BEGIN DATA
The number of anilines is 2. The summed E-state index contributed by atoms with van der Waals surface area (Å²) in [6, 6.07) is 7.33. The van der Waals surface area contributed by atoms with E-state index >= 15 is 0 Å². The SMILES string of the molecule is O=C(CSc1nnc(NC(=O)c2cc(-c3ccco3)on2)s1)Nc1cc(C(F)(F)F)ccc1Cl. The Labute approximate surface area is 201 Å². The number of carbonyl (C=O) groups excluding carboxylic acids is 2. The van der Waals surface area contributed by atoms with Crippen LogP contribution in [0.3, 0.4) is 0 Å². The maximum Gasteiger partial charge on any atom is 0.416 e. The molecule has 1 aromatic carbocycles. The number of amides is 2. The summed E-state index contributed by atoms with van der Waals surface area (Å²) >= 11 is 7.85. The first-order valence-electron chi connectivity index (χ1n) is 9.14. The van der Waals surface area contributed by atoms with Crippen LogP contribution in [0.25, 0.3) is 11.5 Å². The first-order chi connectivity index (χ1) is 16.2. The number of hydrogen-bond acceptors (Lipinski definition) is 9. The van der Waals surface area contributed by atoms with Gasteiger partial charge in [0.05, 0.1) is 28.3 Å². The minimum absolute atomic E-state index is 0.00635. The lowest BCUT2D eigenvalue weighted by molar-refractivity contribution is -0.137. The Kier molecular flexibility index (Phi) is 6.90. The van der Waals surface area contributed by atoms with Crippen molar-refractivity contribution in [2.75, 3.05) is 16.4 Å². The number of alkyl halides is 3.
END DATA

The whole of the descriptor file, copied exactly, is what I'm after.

The number of anilines is 2. The summed E-state index contributed by atoms with van der Waals surface area (Å²) in [6, 6.07) is 7.33. The van der Waals surface area contributed by atoms with E-state index >= 15 is 0 Å². The SMILES string of the molecule is O=C(CSc1nnc(NC(=O)c2cc(-c3ccco3)on2)s1)Nc1cc(C(F)(F)F)ccc1Cl. The Labute approximate surface area is 201 Å². The number of carbonyl (C=O) groups excluding carboxylic acids is 2. The van der Waals surface area contributed by atoms with Crippen LogP contribution in [0.3, 0.4) is 0 Å². The maximum Gasteiger partial charge on any atom is 0.416 e. The molecule has 1 aromatic carbocycles. The number of amides is 2. The summed E-state index contributed by atoms with van der Waals surface area (Å²) >= 11 is 7.85. The first-order valence-electron chi connectivity index (χ1n) is 9.14. The van der Waals surface area contributed by atoms with Crippen LogP contribution in [0.25, 0.3) is 11.5 Å². The first-order chi connectivity index (χ1) is 16.2. The number of hydrogen-bond acceptors (Lipinski definition) is 9. The van der Waals surface area contributed by atoms with Gasteiger partial charge in [0.05, 0.1) is 28.3 Å². The minimum absolute atomic E-state index is 0.00635. The lowest BCUT2D eigenvalue weighted by molar-refractivity contribution is -0.137. The Kier molecular flexibility index (Phi) is 6.90. The van der Waals surface area contributed by atoms with Crippen molar-refractivity contribution in [2.75, 3.05) is 16.4 Å². The number of alkyl halides is 3.